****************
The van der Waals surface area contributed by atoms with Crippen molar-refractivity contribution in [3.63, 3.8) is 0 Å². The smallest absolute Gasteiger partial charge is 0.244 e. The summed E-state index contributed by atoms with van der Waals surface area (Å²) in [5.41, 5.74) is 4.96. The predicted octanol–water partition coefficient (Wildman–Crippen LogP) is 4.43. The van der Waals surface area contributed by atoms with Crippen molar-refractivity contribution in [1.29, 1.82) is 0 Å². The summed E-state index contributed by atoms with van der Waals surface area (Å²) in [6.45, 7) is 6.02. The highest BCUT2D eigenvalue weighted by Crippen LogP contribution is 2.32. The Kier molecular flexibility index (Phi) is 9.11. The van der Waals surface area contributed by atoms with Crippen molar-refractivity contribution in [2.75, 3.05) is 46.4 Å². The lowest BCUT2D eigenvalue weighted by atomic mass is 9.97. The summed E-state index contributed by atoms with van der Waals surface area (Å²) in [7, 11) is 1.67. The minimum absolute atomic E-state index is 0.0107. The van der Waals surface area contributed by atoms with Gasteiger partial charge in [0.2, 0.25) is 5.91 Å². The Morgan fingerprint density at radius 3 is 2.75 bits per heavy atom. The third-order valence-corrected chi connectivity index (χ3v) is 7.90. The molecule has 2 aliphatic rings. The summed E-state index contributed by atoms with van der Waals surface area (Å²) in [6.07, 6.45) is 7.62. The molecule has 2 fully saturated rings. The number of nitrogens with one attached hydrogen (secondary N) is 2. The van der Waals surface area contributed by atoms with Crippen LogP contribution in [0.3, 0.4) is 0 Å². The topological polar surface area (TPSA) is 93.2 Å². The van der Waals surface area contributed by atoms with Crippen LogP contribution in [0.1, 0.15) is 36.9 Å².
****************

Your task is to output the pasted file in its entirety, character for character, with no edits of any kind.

The van der Waals surface area contributed by atoms with Crippen molar-refractivity contribution in [3.63, 3.8) is 0 Å². The smallest absolute Gasteiger partial charge is 0.244 e. The summed E-state index contributed by atoms with van der Waals surface area (Å²) in [5.41, 5.74) is 4.96. The predicted octanol–water partition coefficient (Wildman–Crippen LogP) is 4.43. The van der Waals surface area contributed by atoms with Crippen molar-refractivity contribution in [1.29, 1.82) is 0 Å². The summed E-state index contributed by atoms with van der Waals surface area (Å²) in [6.45, 7) is 6.02. The highest BCUT2D eigenvalue weighted by Crippen LogP contribution is 2.32. The Kier molecular flexibility index (Phi) is 9.11. The van der Waals surface area contributed by atoms with Crippen molar-refractivity contribution in [2.75, 3.05) is 46.4 Å². The lowest BCUT2D eigenvalue weighted by atomic mass is 9.97. The summed E-state index contributed by atoms with van der Waals surface area (Å²) in [7, 11) is 1.67. The minimum absolute atomic E-state index is 0.0107. The van der Waals surface area contributed by atoms with Gasteiger partial charge in [0.2, 0.25) is 5.91 Å². The Morgan fingerprint density at radius 3 is 2.75 bits per heavy atom. The third-order valence-corrected chi connectivity index (χ3v) is 7.90. The molecule has 2 aliphatic rings. The summed E-state index contributed by atoms with van der Waals surface area (Å²) in [6.07, 6.45) is 7.62. The molecule has 2 fully saturated rings. The number of nitrogens with one attached hydrogen (secondary N) is 2. The van der Waals surface area contributed by atoms with Crippen LogP contribution in [0.3, 0.4) is 0 Å². The topological polar surface area (TPSA) is 93.2 Å². The van der Waals surface area contributed by atoms with Crippen LogP contribution in [0.1, 0.15) is 36.9 Å².